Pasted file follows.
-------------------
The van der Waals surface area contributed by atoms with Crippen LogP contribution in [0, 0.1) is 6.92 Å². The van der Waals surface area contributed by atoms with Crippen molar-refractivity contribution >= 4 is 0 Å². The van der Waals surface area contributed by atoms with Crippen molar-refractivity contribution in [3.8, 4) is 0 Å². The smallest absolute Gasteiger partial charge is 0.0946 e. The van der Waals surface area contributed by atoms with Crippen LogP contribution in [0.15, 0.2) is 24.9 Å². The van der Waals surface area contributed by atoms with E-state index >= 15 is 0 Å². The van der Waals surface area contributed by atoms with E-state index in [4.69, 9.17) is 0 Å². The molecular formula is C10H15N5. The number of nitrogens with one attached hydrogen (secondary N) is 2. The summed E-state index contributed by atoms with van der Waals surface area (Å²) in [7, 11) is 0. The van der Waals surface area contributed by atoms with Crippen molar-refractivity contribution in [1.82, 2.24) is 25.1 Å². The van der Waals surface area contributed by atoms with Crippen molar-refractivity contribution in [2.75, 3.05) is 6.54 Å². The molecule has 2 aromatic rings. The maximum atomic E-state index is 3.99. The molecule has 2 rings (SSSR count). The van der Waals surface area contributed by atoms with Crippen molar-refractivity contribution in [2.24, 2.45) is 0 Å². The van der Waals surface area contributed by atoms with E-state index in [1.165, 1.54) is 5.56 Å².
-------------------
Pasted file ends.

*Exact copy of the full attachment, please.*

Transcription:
The van der Waals surface area contributed by atoms with Crippen LogP contribution in [0, 0.1) is 6.92 Å². The van der Waals surface area contributed by atoms with Crippen molar-refractivity contribution >= 4 is 0 Å². The van der Waals surface area contributed by atoms with Crippen molar-refractivity contribution in [3.8, 4) is 0 Å². The smallest absolute Gasteiger partial charge is 0.0946 e. The van der Waals surface area contributed by atoms with Crippen LogP contribution in [0.15, 0.2) is 24.9 Å². The van der Waals surface area contributed by atoms with E-state index >= 15 is 0 Å². The van der Waals surface area contributed by atoms with E-state index in [4.69, 9.17) is 0 Å². The molecular formula is C10H15N5. The number of nitrogens with one attached hydrogen (secondary N) is 2. The summed E-state index contributed by atoms with van der Waals surface area (Å²) in [7, 11) is 0. The van der Waals surface area contributed by atoms with Crippen molar-refractivity contribution in [1.82, 2.24) is 25.1 Å². The van der Waals surface area contributed by atoms with Crippen molar-refractivity contribution in [2.75, 3.05) is 6.54 Å². The molecule has 2 aromatic rings. The maximum atomic E-state index is 3.99. The molecule has 2 rings (SSSR count). The van der Waals surface area contributed by atoms with Crippen molar-refractivity contribution in [2.24, 2.45) is 0 Å². The van der Waals surface area contributed by atoms with E-state index in [1.165, 1.54) is 5.56 Å².